How Long Does Menopause Last?

Team Peanut
Team Peanut27 days ago4 min read

Just how long does menopause last? Typically around 7 years, but this varies. Symptoms will tend to vary in severity within this period.

How Long Does Menopause Last

It’s important to know, whilst “menopause” is often the term used for the entire transition, there are 3 stages to the process.

Menopause is a major transition.

Hot flashes, night sweats, low libido, and trouble sleeping aren’t exactly symptoms to get excited about — but the thought of becoming menopausal doesn’t have to be completely scary.

It’s a challenging, but natural, part of the aging process, and we’re here for you every step of the way.

Perimenopause, which is often when symptoms arise and your menstrual cycle becomes irregular, menopause which is the term for when you haven’t had a period for 12 months, and postmenopause, which is the term for life after menopause.

Everyone’s journey will be different, so it’s best to speak to your doctor if you have any concerns.

Bearing that in mind, here we go.

The answers to all of your burning questions about how long menopause might last.

In this article: 📝

  • How long does a woman go through menopause?
  • What are the signs of coming to the end of menopause?
  • When does menopause end?
  • What is the average age for menopause to end?
  • How long does menopause weight gain last?
  • How long does surgical menopause last?
  • Can menopause last 10 years?

How long does a woman go through menopause?

The average length of time menopausal symptoms may be present is around 7 years in total, and around 4.5 years after reaching menopause.

Having said that, it can last much less time, or linger on for longer, sometimes into your 60s, 70s, or even 80s.

What are the signs of coming to the end of menopause?

Your periods will become more and more irregular — either more frequent, or less frequent, heavier, or lighter — before stopping completely.

You may have a break between bleeds of several months before they start again, but you need a full 12 months since your last period to know you’ve reached menopause.

When does menopause end?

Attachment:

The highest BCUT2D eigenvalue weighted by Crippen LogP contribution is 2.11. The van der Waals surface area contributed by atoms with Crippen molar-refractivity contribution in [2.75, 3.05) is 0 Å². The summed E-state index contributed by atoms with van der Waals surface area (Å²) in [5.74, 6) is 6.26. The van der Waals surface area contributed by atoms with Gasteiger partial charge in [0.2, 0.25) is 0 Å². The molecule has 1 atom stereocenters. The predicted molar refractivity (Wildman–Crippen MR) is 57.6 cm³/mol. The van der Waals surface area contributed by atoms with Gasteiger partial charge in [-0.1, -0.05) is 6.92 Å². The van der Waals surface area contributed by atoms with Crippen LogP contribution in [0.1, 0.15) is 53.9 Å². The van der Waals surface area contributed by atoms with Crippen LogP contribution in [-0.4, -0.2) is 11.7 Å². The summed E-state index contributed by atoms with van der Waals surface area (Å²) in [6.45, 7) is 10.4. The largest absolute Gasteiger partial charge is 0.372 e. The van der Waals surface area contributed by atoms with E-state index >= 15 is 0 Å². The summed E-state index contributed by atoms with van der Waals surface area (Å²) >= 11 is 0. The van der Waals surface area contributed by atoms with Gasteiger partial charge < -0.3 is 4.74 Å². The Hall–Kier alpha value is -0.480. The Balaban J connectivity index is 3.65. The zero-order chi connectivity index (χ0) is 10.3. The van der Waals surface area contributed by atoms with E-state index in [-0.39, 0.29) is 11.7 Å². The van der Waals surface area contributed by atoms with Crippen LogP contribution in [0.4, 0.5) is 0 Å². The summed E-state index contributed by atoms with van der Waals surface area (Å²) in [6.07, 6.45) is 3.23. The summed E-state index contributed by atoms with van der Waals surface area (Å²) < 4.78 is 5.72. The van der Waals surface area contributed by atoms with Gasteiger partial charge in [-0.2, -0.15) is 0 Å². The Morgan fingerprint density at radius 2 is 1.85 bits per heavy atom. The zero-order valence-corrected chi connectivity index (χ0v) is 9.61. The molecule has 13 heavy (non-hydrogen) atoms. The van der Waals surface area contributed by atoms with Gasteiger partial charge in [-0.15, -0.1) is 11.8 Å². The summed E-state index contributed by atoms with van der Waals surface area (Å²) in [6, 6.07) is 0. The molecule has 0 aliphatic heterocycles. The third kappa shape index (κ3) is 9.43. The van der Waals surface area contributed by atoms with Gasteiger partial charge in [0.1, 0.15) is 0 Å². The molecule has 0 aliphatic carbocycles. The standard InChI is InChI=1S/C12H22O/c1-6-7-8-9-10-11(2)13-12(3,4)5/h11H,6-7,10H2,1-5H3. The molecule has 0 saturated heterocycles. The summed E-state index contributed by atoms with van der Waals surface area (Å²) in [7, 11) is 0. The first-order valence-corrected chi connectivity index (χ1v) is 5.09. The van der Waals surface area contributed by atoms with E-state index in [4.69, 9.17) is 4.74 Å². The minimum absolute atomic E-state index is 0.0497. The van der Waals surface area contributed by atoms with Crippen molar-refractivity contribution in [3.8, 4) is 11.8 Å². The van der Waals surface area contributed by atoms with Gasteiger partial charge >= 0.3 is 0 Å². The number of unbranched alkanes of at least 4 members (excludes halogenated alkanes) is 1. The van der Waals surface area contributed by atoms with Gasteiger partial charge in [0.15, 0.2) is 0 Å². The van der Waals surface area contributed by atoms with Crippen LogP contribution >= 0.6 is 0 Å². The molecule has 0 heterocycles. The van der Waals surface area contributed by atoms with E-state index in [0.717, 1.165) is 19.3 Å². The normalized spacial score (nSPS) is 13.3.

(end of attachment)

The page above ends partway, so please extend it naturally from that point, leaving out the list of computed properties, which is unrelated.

You might feel like asking, does menopause ever end? if you’ve been suffering from symptoms for years already, and the answer is, kind of.

When you reach menopause, it means you haven’t had a period for 12 months and your body has stopped producing estrogen.

Your symptoms may actually get temporarily worse than in the perimenopausal phase as your body adapts to this new balance.

“Postmenopause” is the term for life after menopause when, typically, symptoms ease off after 2-3 years.

However, they might never completely disappear.

What is the average age for menopause to end?

In America, the average age to reach menopause is 51, however, it’s considered normal for it to be any age between 45 and 55.

It’s considered early menopause to start having symptoms before the age of 45, and premature menopause if symptoms occur before age 40.

The age at which you go through menopause can be hereditary.

Speaking with other women in your family about when they went through the transition might give you a relatively good indicator as to when you might expect the changes.

How long does menopause weight gain last?

Metabolism tends to slow down whilst you go through menopause, and it can be harder to lose weight when you’re postmenopausal.

If possible, keeping active and eating healthily throughout will help keep any weight gain in check.

Learn more about menopause and weight gain.

How long does surgical menopause last?

Surgical menopause is a result of the removal of the uterus (hysterectomy) and/or ovaries (bilateral oophorectomy) or damage caused by treatments such as chemotherapy.

The onset of menopausal symptoms will be immediate after surgery if you have both your uterus and ovaries removed and how long they last will be dependent on your post-op treatment plan.

Can menopause last 10 years?

Unfortunately, some menopause symptoms like hot flashes can last for 10 years or more, especially if they start at the beginning of your perimenopausal phase.

Remember, everyone’s menopause journey will be individual, so let’s take it one step at a time.

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